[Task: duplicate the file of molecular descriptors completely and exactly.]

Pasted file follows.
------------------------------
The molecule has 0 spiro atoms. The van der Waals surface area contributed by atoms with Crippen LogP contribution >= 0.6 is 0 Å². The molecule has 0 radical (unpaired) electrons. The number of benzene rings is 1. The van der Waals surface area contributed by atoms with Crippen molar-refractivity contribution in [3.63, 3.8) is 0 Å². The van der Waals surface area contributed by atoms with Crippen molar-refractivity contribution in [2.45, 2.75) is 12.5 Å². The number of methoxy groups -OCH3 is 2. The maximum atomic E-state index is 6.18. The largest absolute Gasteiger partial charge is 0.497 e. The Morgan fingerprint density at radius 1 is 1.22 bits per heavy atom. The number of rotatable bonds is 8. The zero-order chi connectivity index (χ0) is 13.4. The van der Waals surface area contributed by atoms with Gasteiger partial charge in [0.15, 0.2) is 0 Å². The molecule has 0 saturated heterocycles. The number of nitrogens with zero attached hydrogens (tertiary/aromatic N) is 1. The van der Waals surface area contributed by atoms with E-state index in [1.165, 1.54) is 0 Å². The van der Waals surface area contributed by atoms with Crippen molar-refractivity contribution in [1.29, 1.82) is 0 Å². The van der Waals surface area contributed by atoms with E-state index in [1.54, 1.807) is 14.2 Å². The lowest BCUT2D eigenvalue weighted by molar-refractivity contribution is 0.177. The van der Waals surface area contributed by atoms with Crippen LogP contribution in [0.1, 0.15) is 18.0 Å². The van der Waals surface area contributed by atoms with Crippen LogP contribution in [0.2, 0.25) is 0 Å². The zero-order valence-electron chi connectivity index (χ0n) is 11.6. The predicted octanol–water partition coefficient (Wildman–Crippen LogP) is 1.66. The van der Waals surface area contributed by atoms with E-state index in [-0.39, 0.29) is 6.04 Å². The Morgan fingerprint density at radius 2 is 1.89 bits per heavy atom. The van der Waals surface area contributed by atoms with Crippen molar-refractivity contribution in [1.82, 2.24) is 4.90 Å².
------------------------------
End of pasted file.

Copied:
The molecule has 0 spiro atoms. The van der Waals surface area contributed by atoms with Crippen LogP contribution >= 0.6 is 0 Å². The molecule has 0 radical (unpaired) electrons. The number of benzene rings is 1. The van der Waals surface area contributed by atoms with Crippen molar-refractivity contribution in [3.63, 3.8) is 0 Å². The van der Waals surface area contributed by atoms with Crippen molar-refractivity contribution in [2.45, 2.75) is 12.5 Å². The number of methoxy groups -OCH3 is 2. The maximum atomic E-state index is 6.18. The largest absolute Gasteiger partial charge is 0.497 e. The Morgan fingerprint density at radius 1 is 1.22 bits per heavy atom. The number of rotatable bonds is 8. The zero-order chi connectivity index (χ0) is 13.4. The van der Waals surface area contributed by atoms with Gasteiger partial charge in [0.15, 0.2) is 0 Å². The molecule has 0 saturated heterocycles. The number of nitrogens with zero attached hydrogens (tertiary/aromatic N) is 1. The van der Waals surface area contributed by atoms with E-state index in [1.165, 1.54) is 0 Å². The van der Waals surface area contributed by atoms with Crippen molar-refractivity contribution in [1.29, 1.82) is 0 Å². The van der Waals surface area contributed by atoms with E-state index in [1.54, 1.807) is 14.2 Å². The lowest BCUT2D eigenvalue weighted by molar-refractivity contribution is 0.177. The van der Waals surface area contributed by atoms with Crippen LogP contribution in [0.1, 0.15) is 18.0 Å². The van der Waals surface area contributed by atoms with Crippen LogP contribution in [0.2, 0.25) is 0 Å². The zero-order valence-electron chi connectivity index (χ0n) is 11.6. The predicted octanol–water partition coefficient (Wildman–Crippen LogP) is 1.66. The van der Waals surface area contributed by atoms with E-state index in [-0.39, 0.29) is 6.04 Å². The Morgan fingerprint density at radius 2 is 1.89 bits per heavy atom. The van der Waals surface area contributed by atoms with Crippen molar-refractivity contribution in [1.82, 2.24) is 4.90 Å².